Snap regards a list whose first item is another list as table whose number of columns equals the length of the first row, and whose number of rows equals the length of the list itself. The following example is missing all rows but the first one. Therefore Snap considers it to be a table. The items of the first row are all reachable and thus “white-listed”. Since all other items in the list are not lists themselves the cells B2 - B5 and C2 - C5 are unreachable und thus grayed out. The empty cells of the first column (A2 - A5) are list-category colored and rounded, indicating that this part of the “table” isn’t actually a table at all but a single-dimensional list. Those cells can be reached, but only directly, not by specifying both a column and a row index.
Likewise, the next example is missing three rows in the middle. Those three missing rows are indicated in the same way as the mostly empty table above, the cells of the first column indicating that this part of the table is single-dimensioned, and the unreachable cells of the other columns grayed out.
In both of the “missing rows” examples above the items of the “outer” list can be accessed and replaced using “normal” list blocks. This way the missing rows could be added to the table. If, however, the “outer” list contains any item that isn’t a list, it still gets shown in the first column of the table view, but the cell is list-colored to indicate that a proper row element is missing.
Another possible error source is wrong nesting of rows. In the following example the fourth row was accidentally dropped onto the second slot of the third row. Similar errors can occur when developing a parser for a new encoding. This error is visualized in the table view by an empty row and a list-symbol inside the middle cell of row 3. The user can double-click on the list-symbol cell to inspect that embedded list in a separate table view dialog box. That way its contents and possible sources of error can be discovered interactively.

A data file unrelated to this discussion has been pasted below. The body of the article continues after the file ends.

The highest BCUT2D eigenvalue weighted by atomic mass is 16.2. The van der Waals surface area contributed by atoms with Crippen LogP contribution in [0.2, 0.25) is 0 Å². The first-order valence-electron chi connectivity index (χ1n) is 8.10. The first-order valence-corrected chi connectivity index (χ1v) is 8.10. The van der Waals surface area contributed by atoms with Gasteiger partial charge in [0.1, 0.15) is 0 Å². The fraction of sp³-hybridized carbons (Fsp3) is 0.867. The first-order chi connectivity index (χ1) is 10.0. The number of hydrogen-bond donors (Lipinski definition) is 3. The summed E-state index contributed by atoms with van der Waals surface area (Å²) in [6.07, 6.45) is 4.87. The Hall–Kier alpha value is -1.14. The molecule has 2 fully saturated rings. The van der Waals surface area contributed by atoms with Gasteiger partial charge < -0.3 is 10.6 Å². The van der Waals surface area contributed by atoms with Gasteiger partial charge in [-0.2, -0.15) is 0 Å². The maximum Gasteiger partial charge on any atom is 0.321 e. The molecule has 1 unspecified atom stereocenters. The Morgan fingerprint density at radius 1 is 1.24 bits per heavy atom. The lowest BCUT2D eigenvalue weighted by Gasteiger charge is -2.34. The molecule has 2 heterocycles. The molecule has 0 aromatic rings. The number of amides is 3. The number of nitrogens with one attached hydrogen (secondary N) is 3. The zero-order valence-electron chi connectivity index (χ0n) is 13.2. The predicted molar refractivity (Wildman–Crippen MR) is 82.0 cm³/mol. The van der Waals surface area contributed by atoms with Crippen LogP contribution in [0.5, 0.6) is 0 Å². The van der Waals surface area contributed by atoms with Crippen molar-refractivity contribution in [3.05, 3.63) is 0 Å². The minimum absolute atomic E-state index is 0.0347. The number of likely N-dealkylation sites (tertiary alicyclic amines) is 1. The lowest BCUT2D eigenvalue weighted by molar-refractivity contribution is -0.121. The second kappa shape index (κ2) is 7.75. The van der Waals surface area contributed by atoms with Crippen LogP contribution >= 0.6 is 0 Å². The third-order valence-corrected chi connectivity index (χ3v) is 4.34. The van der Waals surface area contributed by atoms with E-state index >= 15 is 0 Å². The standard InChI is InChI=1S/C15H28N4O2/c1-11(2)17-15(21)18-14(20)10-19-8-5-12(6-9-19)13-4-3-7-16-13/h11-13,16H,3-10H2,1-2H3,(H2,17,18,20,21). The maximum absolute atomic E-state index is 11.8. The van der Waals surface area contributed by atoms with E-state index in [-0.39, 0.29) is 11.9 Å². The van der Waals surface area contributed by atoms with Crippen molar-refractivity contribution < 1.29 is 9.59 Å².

The pendant to an incomplete row is a row that is longer than the first row in the table. Consider the following example, where Jens Mönig has two middle names, but the structure of the table - defined by the length of its first row - only provides for one:
Here, the rightmost cell of the overshooting row has a jagged right border to indicate that this row continues in a single dimension. The additional columns cannot be shown in the current table, they can only be inspected by switching to the conventional, more feature-rich list-watcher widget.
Analyzing and Transforming Data
When analyzing data a recurring theme is counting the occurrences of every unique item in a list. A fun and very useful block for this generic activity is the ANALYZE reporter. it reports a table that lists the frequency of each item in a given list. You can build it yourself using the list blocks from the tools and list libraries:
When you analyze the text “hello world” (after splitting it up into a list of characters), you get a table with a row for every unique character. For each unique character the second column holds how often that character occurs in the source list:
As you can see, most character occur just once. However, the letter “o” is used twice in “hello world”, and the letter “l” occurs even three times.
Consider this table of persons:
This is a short list of persons that stores each person’s name, age and gender. the table’s first row holds the column names. It is often a custom for the first row of a table to contain meta-information about the data, such as field names from the data base it was extracted from.
Example: Analyzing Gender Distribution
step 2: Ignoring the first row, which holds the column names
step 3: Adding new column names to the output
Example: Analyzing Age Distribution
step 1: Looking at the exact ages produces too many keys
step 3: Transforming ranges for keys and add column labels
step 4: Transforming values to percentages
_Going Meta: Analyzing the Analysis_
analyzing first letters:
Going meta - analyzing the analysis:
- 5 persons’ names have unique first letters.
- 4 pairs of persons share the same first letters in their names.
- 3 letters are shared by three persons’ names’ first letters.
- 2 groups of 4 persons each share the same first letter in their names
When exploring larger data sets Snap’s evaluation speed can be a hindrance, even when WARPing repetitive operations or when using “turbo” mode. For example, creating a list of a million random integers using Snap’s standard primitives takes approximately 8.4 seconds on my computer:
Here are two examples for general purpose speed-optimized higher-order Snap blocks, MAP and SORT, both utilizing this method:
Running an interpreter of an interactive visual programming language inside a browser tab is bound to hit resource and performance limits rather sooner than later. For “bigger” data sets a more promising strategy might be to store them in a server-hosted data base and to use Snap as a client. Snap’s codification feature can be leveraged to transcompile blocks into SQL queries than can be sent to the server hosting the (possibly remote) data base using Snap’s HTTP block. This way, only sample data or smaller sized query results would have to be processed inside the Snap client - and inspected with Snap’s table view widget.
Final Quiz :)
Explain this table:
How was it created?